Where to report fake news about COVID-19

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We have seen some of the most outlandish claims regarding the coronavirus disease (COVID-19) since the pandemic began to spread in earnest.

Of course, all of those claims were false, but it didn’t stop folks from sharing misinformation.

Unfortunately for those who share misinformation regarding COVID-19 in South Africa, there are consequences. Regulations put into place on 17th March make it an offence to share misinformation about COVID-19, the infection status of a person or the measures being taken by government.

Should you be found guilty of sharing fake news, you can find yourself with a fine, up to six months in prison or both.

Local government has said that over-the-top services and internet service providers must remove fake news from their platforms immediately after it is identified.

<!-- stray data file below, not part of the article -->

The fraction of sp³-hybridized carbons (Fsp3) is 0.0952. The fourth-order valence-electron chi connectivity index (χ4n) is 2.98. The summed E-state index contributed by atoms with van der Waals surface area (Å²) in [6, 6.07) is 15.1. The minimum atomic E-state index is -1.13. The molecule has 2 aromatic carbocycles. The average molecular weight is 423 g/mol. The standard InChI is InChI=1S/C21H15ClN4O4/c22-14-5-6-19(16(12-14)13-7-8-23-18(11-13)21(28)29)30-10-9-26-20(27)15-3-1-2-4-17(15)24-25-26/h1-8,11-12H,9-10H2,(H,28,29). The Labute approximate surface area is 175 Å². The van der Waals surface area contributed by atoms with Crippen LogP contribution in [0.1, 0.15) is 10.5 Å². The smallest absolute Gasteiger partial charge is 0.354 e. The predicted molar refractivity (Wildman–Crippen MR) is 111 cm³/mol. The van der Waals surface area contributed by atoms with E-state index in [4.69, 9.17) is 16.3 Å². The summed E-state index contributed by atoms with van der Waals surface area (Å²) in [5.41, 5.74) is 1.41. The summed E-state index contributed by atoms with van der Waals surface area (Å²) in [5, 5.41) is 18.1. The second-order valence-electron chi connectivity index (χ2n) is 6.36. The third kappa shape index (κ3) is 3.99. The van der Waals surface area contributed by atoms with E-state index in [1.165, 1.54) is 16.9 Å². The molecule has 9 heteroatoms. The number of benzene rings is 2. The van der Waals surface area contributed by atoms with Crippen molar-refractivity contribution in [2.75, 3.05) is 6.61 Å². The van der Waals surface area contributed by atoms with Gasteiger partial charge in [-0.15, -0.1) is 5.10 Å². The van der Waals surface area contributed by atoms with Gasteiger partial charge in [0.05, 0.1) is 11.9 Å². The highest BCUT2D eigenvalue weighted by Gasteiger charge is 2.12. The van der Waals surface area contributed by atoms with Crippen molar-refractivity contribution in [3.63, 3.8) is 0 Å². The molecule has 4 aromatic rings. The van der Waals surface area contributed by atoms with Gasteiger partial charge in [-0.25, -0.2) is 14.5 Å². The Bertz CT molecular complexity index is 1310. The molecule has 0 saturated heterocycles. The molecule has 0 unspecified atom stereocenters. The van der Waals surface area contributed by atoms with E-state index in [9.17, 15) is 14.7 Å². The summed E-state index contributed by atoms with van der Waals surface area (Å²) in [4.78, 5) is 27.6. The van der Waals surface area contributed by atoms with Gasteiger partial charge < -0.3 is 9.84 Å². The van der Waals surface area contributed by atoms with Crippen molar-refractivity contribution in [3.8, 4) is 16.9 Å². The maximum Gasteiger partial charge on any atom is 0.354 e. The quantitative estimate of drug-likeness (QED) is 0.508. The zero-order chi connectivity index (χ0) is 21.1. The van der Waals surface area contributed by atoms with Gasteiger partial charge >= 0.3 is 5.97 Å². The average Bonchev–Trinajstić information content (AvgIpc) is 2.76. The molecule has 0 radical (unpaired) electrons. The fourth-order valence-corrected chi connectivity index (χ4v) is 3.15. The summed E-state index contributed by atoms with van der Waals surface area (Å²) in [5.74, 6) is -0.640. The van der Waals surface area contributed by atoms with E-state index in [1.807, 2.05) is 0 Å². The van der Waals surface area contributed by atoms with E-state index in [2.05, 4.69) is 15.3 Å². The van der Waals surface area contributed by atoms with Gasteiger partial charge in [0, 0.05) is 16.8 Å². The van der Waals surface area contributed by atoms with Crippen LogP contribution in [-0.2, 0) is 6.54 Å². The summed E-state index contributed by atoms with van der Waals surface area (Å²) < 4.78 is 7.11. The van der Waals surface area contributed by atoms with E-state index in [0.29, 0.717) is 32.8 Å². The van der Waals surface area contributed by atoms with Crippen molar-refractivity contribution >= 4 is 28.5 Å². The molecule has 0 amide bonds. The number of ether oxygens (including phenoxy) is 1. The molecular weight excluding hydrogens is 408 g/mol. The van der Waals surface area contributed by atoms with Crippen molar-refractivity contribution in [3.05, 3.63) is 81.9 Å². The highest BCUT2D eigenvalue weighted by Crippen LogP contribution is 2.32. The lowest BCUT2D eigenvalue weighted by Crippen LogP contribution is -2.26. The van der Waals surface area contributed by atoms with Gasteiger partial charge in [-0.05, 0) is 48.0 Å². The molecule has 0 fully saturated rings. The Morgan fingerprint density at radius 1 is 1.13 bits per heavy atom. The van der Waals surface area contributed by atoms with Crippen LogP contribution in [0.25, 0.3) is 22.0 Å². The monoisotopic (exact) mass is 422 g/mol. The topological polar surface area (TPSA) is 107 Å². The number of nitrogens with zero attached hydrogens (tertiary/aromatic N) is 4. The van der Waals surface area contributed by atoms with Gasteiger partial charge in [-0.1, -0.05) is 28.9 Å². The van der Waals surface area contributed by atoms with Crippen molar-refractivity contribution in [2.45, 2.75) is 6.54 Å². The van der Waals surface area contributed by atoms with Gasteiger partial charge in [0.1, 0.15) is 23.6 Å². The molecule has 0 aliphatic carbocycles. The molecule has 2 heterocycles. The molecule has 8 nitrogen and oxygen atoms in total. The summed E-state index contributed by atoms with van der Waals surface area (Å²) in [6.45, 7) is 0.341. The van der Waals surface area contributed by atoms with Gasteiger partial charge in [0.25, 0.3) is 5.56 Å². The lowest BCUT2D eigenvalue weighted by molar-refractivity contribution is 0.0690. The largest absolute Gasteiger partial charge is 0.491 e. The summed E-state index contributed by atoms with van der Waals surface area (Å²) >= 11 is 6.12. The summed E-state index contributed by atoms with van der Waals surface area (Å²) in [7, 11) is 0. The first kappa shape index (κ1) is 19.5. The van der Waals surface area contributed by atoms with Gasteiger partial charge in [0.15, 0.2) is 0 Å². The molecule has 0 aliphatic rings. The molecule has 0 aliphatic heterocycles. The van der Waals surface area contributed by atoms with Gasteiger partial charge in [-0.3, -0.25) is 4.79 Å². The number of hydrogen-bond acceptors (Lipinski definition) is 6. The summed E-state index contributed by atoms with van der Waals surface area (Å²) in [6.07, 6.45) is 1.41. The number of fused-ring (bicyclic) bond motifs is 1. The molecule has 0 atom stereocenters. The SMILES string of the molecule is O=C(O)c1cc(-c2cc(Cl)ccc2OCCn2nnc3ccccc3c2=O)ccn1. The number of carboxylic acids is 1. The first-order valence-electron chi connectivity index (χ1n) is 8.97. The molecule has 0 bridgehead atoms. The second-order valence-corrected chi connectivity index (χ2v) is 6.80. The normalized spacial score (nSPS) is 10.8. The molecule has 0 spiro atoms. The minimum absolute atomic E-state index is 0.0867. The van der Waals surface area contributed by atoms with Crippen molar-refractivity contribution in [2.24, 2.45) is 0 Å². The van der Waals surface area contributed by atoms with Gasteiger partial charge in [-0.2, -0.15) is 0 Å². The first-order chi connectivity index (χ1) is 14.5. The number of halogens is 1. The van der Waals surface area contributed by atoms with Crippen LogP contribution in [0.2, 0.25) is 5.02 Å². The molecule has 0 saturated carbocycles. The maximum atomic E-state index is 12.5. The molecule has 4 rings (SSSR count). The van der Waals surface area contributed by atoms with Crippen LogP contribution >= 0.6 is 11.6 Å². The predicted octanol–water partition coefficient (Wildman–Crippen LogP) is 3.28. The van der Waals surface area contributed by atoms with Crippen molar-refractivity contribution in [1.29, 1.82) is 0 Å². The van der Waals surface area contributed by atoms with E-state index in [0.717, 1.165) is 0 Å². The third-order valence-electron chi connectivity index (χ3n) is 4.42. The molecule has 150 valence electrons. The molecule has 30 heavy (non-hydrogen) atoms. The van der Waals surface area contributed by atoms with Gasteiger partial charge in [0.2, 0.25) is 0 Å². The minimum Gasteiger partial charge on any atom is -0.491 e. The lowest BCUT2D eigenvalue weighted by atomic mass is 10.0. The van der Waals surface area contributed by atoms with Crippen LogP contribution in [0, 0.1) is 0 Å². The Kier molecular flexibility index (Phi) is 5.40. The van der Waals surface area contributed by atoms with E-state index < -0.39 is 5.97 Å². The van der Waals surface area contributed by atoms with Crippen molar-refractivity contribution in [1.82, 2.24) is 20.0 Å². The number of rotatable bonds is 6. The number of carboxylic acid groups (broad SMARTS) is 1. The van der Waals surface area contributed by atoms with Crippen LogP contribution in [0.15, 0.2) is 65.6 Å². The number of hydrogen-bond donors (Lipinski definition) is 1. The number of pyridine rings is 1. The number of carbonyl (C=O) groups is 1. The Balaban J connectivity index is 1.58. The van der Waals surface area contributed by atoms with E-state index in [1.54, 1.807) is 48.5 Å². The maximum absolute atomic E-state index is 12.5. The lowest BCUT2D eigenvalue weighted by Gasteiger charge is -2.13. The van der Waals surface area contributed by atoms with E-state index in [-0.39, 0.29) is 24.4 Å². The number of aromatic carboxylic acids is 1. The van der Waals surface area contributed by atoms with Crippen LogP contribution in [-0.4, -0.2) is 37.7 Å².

Of course, these organisations can’t see everything and it’s up to everybody to report fake news and misinformation.

The government has set up various ways for you to report fake news online.

South Africans can send what they suspect to be fake news to [email protected] or WhatsApp 067 966 4015.

You should include a screenshot of the social media post, article or document that you suspect is fake news together with a link to the post, article or document. It’s important that you include a screenshot and a link.

South Africans should be on the lookout for the following types of fake news and report it:

  • Disinformation: Information that is false and deliberately created to harm a person, social group, organisation or country for the purposes to influence public opinion or obscure the truth.
  • Misinformation: Information that is false but not created to cause harm or misleading readers.
  • Mal-Information: Deliberate publication of private information for personal or private interest, as well as the deliberate manipulation of genuine content.

Stay safe out there folks and remember to question any claims that come your way. If the information is not available on the Department of Health’s website or from a reliable news source, it’s more than likely fake and shouldn’t be shared.

[Image – CC 0 Pixabay]

Brendyn Lotz

Brendyn Lotz

Brendyn Lotz writes news, reviews, and opinion pieces for Hypertext. His interests include SMEs, innovation on the African continent, cybersecurity, blockchain, games, geek culture and YouTube.